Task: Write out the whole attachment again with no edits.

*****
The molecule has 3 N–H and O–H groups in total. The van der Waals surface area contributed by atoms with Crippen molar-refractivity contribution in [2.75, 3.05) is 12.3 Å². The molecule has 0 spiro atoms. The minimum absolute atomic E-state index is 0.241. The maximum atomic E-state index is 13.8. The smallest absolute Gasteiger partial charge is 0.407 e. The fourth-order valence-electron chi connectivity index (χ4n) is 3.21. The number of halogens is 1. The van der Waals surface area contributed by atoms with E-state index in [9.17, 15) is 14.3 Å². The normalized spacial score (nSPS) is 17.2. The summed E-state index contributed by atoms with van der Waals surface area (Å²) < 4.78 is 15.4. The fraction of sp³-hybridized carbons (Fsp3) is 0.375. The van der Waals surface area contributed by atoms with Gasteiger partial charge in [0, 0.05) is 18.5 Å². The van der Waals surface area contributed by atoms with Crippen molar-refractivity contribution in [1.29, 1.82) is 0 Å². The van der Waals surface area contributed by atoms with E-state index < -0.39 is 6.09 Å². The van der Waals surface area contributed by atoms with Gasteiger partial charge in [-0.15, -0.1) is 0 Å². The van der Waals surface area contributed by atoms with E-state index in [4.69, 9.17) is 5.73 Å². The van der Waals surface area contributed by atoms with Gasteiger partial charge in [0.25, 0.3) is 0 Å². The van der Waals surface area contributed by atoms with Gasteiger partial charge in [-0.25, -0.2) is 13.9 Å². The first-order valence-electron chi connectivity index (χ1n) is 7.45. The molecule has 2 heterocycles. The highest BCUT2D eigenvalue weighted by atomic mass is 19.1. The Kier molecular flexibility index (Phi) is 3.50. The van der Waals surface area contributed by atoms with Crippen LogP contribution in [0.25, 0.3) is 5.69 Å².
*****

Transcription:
The molecule has 3 N–H and O–H groups in total. The van der Waals surface area contributed by atoms with Crippen molar-refractivity contribution in [2.75, 3.05) is 12.3 Å². The molecule has 0 spiro atoms. The minimum absolute atomic E-state index is 0.241. The maximum atomic E-state index is 13.8. The smallest absolute Gasteiger partial charge is 0.407 e. The fourth-order valence-electron chi connectivity index (χ4n) is 3.21. The number of halogens is 1. The van der Waals surface area contributed by atoms with E-state index in [9.17, 15) is 14.3 Å². The normalized spacial score (nSPS) is 17.2. The summed E-state index contributed by atoms with van der Waals surface area (Å²) < 4.78 is 15.4. The fraction of sp³-hybridized carbons (Fsp3) is 0.375. The van der Waals surface area contributed by atoms with Gasteiger partial charge in [0, 0.05) is 18.5 Å². The van der Waals surface area contributed by atoms with Crippen molar-refractivity contribution in [1.29, 1.82) is 0 Å². The van der Waals surface area contributed by atoms with E-state index < -0.39 is 6.09 Å². The van der Waals surface area contributed by atoms with Gasteiger partial charge in [-0.15, -0.1) is 0 Å². The van der Waals surface area contributed by atoms with E-state index in [4.69, 9.17) is 5.73 Å². The van der Waals surface area contributed by atoms with Gasteiger partial charge in [0.25, 0.3) is 0 Å². The van der Waals surface area contributed by atoms with Gasteiger partial charge in [-0.25, -0.2) is 13.9 Å². The first-order valence-electron chi connectivity index (χ1n) is 7.45. The molecule has 2 heterocycles. The highest BCUT2D eigenvalue weighted by atomic mass is 19.1. The Kier molecular flexibility index (Phi) is 3.50. The van der Waals surface area contributed by atoms with Crippen LogP contribution in [0.25, 0.3) is 5.69 Å².